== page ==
LLDP was already enabled from the physical network side. So, we enabled LLDP on the VDS switch with 10GB uplinks. However, no LLDP frames are detected in both directions (in/out) from ESXi side. In addition, the following message appears on our physical uplinks:
Link Layer Discovery Protocol is not available on this physical network adapter.
What we noticed is the below:
- If we enable CDP, its works interestingly without any issue.
- LLDP is working fine on other 1GB ports.
Checking the current driver and firmware being used by the 10GB ports, they are using i40en driver version 1.3.1 and firmware version 6.0.
From my background expertise, with such weird issues, the first thing to check is the driver/firmware of the adapter, and here where the solution comes from.
Reading the release notes of the latest i40en driver version 1.5.8, you can understand everything about the issue:
From the LACP configuration guide of Intel X700 series converged adapters, the here under is available:
Each Intel® Ethernet 700 Series Network Adapter has a built-in hardware LLDP engine, which is enabled by default. The LLDP Engine is responsible for receiving and consuming LLDP frames, and also replies to the LLDP frames that it receives. The LLDP engine does not forward LLDP frames to the network stack of the Operating System.
So, We need to disable the LLDP agent in the adapter firmware or the ESXi OS will not receive LLDP frames and Link Layer Discovery Protocol information will not be available on the physical adapter inside ESXi. To do so, we need to update the driver from 1.3.1 currently to a minimum version of 1.5.6.
Checking VMware Compatibility Guide, you can see that the latest driver 1.5.8 is compatible with vSphere 6.5 U1 as per the below:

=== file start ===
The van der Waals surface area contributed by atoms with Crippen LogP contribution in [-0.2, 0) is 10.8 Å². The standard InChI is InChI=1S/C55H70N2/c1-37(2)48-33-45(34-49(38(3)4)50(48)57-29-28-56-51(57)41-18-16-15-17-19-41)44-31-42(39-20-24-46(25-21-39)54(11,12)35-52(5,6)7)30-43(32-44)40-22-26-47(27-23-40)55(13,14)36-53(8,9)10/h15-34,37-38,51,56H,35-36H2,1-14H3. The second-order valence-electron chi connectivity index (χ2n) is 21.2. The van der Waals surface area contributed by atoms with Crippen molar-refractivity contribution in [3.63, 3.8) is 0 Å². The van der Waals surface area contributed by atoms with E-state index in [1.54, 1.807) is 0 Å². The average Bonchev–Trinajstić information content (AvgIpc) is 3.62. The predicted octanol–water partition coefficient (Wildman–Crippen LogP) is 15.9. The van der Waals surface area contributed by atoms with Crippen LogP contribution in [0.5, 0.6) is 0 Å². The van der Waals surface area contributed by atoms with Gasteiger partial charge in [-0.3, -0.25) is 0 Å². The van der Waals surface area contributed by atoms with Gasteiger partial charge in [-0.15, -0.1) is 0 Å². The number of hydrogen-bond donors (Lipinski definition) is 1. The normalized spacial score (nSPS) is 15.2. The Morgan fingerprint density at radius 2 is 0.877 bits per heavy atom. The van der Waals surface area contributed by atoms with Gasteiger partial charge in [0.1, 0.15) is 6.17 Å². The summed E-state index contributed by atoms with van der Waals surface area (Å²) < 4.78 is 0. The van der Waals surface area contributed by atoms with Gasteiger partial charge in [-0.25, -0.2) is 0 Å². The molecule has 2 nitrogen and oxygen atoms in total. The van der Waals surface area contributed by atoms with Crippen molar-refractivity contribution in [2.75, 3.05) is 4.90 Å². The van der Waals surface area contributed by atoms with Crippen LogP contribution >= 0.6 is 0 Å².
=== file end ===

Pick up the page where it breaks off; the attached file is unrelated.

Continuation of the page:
The below actions have been done to solve the LLDP issue:
- Update X710 10GB i40en driver version from 1.3.1 to 1.5.8.
- Update X710 10GB adapter firmware to the latest version 6.01. https://downloadcenter.intel.com/download/24769/Ethernet-Non-Volatile-Memory-NVM-Update-Utility-for-Intel-Ethernet-Converged-Network-Adapter-XL710-and-X710-Series
- The following command was executed from ESX CLI interface on each host to disable LLDP engine on port0 and port1 of our dual-port converged 10GB adapters: esxcli system module parameters set -m i40en -p LLDP=0,0
This should disable internal LLDP agent on network card so that it will pass LLDP to ESXi.
After that LLDP worked as expected and ESXi hosts were able to send/receive LLDP frames.
Note: As this variable is an array of integers, LLDP=0,0 was used as we have dual-port adapters. If you have quad-port adapter, you should use LLDP=0,0,0,0.
Thanks for reading,
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Thanks for this information it was very helpful in resolving my LLDP communication issue. One additional step I had to follow was a reboot after the LLDP was disabled.
You welcome Josh.
Glad to hear that this post helped in resolving your issue.
Thanks for your kind feedback.
I constantly spent my half an hour to read
this website’s articles all the time along with a mug of coffee.
Just wanted to say thanks. I’ve never seen such an issue in 12 years doing this, so thanks for documenting and sharing!
All the best,
You welcome Mike. Glad that you found it useful!